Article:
As stated above, the present invention may comprise numerous interchangeable hand pieces in order to control the relationship of a patient's hand and fingers according to a particular therapeutic goal. With the preferred embodiment of the present invention a single forearm support 12 may be used in combination with different hand pieces as part of a therapeutic regimen. While numerous such hand pieces may be used with the present invention, four particularly preferred embodiments are described herein, the L-shaped support 42 having been described above.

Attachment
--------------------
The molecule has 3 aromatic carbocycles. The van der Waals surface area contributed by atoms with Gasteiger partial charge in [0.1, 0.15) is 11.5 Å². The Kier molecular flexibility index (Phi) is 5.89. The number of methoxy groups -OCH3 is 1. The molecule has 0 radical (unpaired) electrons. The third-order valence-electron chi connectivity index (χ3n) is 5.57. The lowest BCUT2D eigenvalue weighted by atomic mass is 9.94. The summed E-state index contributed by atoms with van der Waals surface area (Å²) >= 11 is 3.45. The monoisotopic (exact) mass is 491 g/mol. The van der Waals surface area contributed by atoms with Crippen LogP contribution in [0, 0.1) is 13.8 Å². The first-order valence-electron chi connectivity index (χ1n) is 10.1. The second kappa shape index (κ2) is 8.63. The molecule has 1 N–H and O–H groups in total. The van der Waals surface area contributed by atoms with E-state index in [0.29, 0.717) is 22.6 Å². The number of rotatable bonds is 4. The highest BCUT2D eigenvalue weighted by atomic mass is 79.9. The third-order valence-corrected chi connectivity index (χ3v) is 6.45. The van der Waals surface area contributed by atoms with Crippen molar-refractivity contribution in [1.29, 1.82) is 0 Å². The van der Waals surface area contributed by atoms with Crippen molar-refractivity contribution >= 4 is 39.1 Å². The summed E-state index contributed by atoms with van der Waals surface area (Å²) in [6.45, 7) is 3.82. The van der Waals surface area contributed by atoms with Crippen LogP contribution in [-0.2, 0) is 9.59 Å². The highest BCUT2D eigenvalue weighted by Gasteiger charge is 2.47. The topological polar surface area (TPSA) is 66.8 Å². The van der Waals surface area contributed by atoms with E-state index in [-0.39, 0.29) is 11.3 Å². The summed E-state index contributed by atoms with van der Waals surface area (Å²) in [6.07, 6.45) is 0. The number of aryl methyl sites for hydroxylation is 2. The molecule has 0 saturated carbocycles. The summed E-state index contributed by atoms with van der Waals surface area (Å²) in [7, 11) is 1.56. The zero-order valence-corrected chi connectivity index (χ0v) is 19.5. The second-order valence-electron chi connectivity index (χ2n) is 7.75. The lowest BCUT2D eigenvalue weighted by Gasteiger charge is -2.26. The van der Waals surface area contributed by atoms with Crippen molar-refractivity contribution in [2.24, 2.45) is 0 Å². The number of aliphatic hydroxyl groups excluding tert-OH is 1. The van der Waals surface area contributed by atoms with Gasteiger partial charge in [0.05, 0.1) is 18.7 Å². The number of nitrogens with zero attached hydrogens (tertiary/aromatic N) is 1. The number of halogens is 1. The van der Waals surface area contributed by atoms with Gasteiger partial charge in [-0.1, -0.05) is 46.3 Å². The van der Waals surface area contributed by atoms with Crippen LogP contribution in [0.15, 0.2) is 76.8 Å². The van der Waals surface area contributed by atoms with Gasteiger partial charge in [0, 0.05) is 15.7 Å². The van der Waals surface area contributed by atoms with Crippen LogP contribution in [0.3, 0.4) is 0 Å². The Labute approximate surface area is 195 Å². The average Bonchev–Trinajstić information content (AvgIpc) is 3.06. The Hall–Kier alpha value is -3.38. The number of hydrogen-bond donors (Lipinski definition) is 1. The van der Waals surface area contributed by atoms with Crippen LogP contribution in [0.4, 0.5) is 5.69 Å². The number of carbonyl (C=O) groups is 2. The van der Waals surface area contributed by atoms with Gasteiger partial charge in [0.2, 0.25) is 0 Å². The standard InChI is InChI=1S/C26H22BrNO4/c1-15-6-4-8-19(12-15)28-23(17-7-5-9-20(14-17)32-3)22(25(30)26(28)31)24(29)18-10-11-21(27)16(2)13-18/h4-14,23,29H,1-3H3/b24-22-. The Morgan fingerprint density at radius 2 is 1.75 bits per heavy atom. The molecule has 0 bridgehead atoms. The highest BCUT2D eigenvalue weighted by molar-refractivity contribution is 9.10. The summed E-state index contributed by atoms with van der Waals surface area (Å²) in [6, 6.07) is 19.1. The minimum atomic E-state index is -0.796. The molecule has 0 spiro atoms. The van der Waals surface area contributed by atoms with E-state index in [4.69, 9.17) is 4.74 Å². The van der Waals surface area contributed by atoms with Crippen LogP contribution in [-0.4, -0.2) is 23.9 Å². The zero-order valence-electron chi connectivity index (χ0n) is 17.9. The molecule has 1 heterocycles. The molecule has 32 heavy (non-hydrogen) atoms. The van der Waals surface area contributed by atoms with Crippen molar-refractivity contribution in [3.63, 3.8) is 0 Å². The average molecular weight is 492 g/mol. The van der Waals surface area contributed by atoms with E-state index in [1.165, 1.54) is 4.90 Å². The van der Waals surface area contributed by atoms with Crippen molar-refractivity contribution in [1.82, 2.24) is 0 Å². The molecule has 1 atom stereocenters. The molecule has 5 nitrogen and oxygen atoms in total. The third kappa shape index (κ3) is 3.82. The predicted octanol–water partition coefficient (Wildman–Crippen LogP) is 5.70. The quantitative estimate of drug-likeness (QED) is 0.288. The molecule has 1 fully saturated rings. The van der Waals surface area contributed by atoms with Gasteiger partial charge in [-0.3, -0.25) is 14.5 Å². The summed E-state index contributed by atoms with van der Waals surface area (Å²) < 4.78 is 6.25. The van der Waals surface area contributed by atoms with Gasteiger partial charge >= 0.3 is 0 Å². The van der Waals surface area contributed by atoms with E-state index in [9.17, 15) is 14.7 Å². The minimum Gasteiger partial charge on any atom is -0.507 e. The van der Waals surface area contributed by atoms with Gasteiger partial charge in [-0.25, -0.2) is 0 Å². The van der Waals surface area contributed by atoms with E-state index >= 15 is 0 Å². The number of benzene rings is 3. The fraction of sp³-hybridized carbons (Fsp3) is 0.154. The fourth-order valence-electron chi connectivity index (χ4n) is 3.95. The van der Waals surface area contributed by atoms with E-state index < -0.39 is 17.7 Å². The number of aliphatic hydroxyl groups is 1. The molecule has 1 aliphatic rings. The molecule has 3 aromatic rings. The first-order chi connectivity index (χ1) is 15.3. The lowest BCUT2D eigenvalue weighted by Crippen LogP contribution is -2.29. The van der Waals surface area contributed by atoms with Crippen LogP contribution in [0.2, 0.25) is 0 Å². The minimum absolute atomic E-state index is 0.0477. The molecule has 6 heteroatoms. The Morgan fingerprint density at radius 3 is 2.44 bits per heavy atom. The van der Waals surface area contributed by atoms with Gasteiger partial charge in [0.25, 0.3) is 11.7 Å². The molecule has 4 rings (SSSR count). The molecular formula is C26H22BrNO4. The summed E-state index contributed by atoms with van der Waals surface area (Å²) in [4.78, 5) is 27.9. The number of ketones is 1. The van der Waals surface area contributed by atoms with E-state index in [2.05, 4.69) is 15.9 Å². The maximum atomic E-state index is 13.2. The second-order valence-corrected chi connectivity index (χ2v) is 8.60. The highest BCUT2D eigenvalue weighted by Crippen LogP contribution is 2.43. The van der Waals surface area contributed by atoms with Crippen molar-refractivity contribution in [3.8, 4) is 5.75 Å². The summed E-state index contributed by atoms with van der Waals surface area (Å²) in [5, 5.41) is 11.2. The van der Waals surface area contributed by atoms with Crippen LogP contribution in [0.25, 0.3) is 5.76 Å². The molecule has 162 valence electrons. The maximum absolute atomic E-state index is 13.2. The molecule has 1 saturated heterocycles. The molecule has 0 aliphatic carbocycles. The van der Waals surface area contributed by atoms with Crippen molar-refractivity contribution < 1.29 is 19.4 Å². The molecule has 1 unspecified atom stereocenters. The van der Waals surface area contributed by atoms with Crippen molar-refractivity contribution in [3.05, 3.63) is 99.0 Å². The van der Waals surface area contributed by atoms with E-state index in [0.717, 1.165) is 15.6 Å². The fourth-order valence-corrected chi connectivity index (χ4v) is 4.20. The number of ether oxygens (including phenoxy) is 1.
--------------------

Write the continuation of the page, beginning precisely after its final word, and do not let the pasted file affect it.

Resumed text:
A hand piece comprising an inflatable bladder is illustrated in FIGS. 6 and 9, in which similar reference numbers correspond to similar parts of the removable connector 34 and hand piece 42 described above by adding 100. Hand piece 142 includes a generally rigid planar mount 159, which may be formed of a generally rigid material, such as stainless steel, aluminum, a generally rigid thermoplastic material, suitably KYDEX, or other conventional rigid materials. The planar mount 159 has a first end 160, which may be attached to connector second end 138 by a pair of fasteners 165 and 167, which may conveniently be threaded fasteners, rivets, a weld or an appropriate adhesive material. Planar mount 159 also has two surfaces, one of which surfaces 169 is attached to a generally cylindrical, elongated inflatable bladder 171, suitably with an appropriate adhesive material. It will, of course, be understood and appreciated that various bladder configurations may be used in connection with the splint of the present invention. The particularly preferred embodiment illustrated in FIG. 6 is directed to a generally cylindrical bladder 171 having two ends 173 and 175, with a portion of the bladder 171 proximal end 173 having a smaller radius to define a circumferential channel 177 for positioning a patient's thumb and index finger around channel 177 in a generally opposed relationship. In general, the inflatable bladder hand piece 142 may be used in order to straighten a patient's contracted fingers. As shown in FIG. 9, the bladder hand piece 142 is preferably wrapped within a soft fabric covering 179 that may be inserted in a deflated condition into the palmar side of a patient's hand with the patient's thumb and index finger being positioned generally around channel 177 in an opposed relationship and the forearm support attached to the patient's forearm, such as with a pair of straps 201 and 203. Preferably, straps 201 and 203 may be wrapped around the top portion of the patient's forearm 194 and be secured around the forearm 194 by a pair of mating fasteners, such as respective hook and loop fasteners 207 and 209 and also 211 and 213. In addition, fabric covering 179 preferably includes a strap 181 also having a conventional fastening means such as hook and loop fasteners 183 and 185 in order to maintain the position of the inflatable bladder 171 in the palmar portion of the patient's hand 192. The bladder 171 is inflated at valve 175, suitably by a conventional air pump (not shown), thereby straightening the contracted fingers according to the size of the bladder 171.